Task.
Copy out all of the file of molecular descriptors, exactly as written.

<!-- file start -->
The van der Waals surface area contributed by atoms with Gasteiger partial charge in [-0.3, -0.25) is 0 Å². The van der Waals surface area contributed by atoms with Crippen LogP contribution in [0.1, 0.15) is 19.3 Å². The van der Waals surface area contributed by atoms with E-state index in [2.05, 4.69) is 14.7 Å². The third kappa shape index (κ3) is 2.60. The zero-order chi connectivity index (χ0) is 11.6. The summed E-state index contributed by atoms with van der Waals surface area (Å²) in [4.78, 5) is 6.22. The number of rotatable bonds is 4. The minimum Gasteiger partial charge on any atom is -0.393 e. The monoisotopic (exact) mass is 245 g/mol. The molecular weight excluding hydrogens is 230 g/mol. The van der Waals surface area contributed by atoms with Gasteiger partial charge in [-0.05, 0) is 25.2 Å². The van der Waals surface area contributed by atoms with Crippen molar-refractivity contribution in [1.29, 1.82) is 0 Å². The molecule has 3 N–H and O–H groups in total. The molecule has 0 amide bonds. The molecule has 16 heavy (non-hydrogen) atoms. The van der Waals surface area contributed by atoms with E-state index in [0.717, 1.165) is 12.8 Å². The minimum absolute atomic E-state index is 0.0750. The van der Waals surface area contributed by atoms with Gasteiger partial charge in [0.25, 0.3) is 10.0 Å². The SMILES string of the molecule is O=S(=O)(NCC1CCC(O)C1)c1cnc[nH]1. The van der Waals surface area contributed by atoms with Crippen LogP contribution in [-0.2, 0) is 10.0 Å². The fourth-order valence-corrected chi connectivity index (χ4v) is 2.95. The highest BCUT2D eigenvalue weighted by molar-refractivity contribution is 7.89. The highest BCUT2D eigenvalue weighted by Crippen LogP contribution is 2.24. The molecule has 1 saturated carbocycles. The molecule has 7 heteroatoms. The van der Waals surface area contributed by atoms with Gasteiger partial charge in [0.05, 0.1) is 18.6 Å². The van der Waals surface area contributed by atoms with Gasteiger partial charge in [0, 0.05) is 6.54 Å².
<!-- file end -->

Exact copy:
The van der Waals surface area contributed by atoms with Gasteiger partial charge in [-0.3, -0.25) is 0 Å². The van der Waals surface area contributed by atoms with Crippen LogP contribution in [0.1, 0.15) is 19.3 Å². The van der Waals surface area contributed by atoms with E-state index in [2.05, 4.69) is 14.7 Å². The third kappa shape index (κ3) is 2.60. The zero-order chi connectivity index (χ0) is 11.6. The summed E-state index contributed by atoms with van der Waals surface area (Å²) in [4.78, 5) is 6.22. The number of rotatable bonds is 4. The minimum Gasteiger partial charge on any atom is -0.393 e. The monoisotopic (exact) mass is 245 g/mol. The molecular weight excluding hydrogens is 230 g/mol. The van der Waals surface area contributed by atoms with Gasteiger partial charge in [-0.05, 0) is 25.2 Å². The van der Waals surface area contributed by atoms with Crippen molar-refractivity contribution in [1.29, 1.82) is 0 Å². The molecule has 3 N–H and O–H groups in total. The molecule has 0 amide bonds. The molecule has 16 heavy (non-hydrogen) atoms. The van der Waals surface area contributed by atoms with E-state index in [0.717, 1.165) is 12.8 Å². The minimum absolute atomic E-state index is 0.0750. The van der Waals surface area contributed by atoms with Gasteiger partial charge in [0.25, 0.3) is 10.0 Å². The SMILES string of the molecule is O=S(=O)(NCC1CCC(O)C1)c1cnc[nH]1. The van der Waals surface area contributed by atoms with Crippen LogP contribution in [-0.2, 0) is 10.0 Å². The fourth-order valence-corrected chi connectivity index (χ4v) is 2.95. The highest BCUT2D eigenvalue weighted by molar-refractivity contribution is 7.89. The highest BCUT2D eigenvalue weighted by Crippen LogP contribution is 2.24. The molecule has 1 saturated carbocycles. The molecule has 7 heteroatoms. The van der Waals surface area contributed by atoms with Gasteiger partial charge in [0.05, 0.1) is 18.6 Å². The van der Waals surface area contributed by atoms with Gasteiger partial charge in [0, 0.05) is 6.54 Å².